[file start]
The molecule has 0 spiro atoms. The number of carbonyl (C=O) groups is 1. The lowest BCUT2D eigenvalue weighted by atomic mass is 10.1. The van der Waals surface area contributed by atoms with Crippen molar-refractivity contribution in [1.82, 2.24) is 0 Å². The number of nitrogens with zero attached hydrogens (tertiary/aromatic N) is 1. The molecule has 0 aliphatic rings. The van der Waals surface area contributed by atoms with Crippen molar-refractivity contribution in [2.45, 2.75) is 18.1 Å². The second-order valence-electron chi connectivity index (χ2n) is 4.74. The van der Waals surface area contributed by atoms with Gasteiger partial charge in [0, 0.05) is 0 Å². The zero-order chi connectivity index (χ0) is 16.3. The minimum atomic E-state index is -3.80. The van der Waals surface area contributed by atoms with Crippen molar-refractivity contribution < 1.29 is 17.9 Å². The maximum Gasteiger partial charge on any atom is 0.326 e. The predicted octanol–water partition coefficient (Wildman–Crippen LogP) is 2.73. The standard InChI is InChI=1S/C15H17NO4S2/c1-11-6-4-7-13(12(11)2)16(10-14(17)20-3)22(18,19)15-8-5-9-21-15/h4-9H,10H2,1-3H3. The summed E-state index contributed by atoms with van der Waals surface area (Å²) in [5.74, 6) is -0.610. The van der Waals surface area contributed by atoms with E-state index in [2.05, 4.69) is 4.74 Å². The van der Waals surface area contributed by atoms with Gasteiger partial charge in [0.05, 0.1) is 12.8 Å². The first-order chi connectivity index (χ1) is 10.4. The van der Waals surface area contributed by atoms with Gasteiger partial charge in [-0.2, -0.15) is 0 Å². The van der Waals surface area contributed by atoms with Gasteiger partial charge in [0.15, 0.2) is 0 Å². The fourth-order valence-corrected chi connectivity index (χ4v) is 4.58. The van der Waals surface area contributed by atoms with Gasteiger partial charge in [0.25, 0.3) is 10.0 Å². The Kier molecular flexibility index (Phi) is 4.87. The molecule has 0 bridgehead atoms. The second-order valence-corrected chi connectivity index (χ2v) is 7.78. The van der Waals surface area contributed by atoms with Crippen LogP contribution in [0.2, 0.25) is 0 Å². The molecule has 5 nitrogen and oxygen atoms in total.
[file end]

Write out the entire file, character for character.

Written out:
The molecule has 0 spiro atoms. The number of carbonyl (C=O) groups is 1. The lowest BCUT2D eigenvalue weighted by atomic mass is 10.1. The van der Waals surface area contributed by atoms with Crippen molar-refractivity contribution in [1.82, 2.24) is 0 Å². The number of nitrogens with zero attached hydrogens (tertiary/aromatic N) is 1. The molecule has 0 aliphatic rings. The van der Waals surface area contributed by atoms with Crippen molar-refractivity contribution in [2.45, 2.75) is 18.1 Å². The second-order valence-electron chi connectivity index (χ2n) is 4.74. The van der Waals surface area contributed by atoms with Gasteiger partial charge in [0, 0.05) is 0 Å². The zero-order chi connectivity index (χ0) is 16.3. The minimum atomic E-state index is -3.80. The van der Waals surface area contributed by atoms with Crippen molar-refractivity contribution < 1.29 is 17.9 Å². The maximum Gasteiger partial charge on any atom is 0.326 e. The predicted octanol–water partition coefficient (Wildman–Crippen LogP) is 2.73. The standard InChI is InChI=1S/C15H17NO4S2/c1-11-6-4-7-13(12(11)2)16(10-14(17)20-3)22(18,19)15-8-5-9-21-15/h4-9H,10H2,1-3H3. The summed E-state index contributed by atoms with van der Waals surface area (Å²) in [5.74, 6) is -0.610. The van der Waals surface area contributed by atoms with E-state index in [2.05, 4.69) is 4.74 Å². The van der Waals surface area contributed by atoms with Gasteiger partial charge in [0.05, 0.1) is 12.8 Å². The first-order chi connectivity index (χ1) is 10.4. The van der Waals surface area contributed by atoms with Gasteiger partial charge in [-0.2, -0.15) is 0 Å². The van der Waals surface area contributed by atoms with Gasteiger partial charge in [0.15, 0.2) is 0 Å². The fourth-order valence-corrected chi connectivity index (χ4v) is 4.58. The van der Waals surface area contributed by atoms with Gasteiger partial charge in [0.25, 0.3) is 10.0 Å². The Kier molecular flexibility index (Phi) is 4.87. The molecule has 0 bridgehead atoms. The second-order valence-corrected chi connectivity index (χ2v) is 7.78. The van der Waals surface area contributed by atoms with Crippen LogP contribution in [0.2, 0.25) is 0 Å². The molecule has 5 nitrogen and oxygen atoms in total.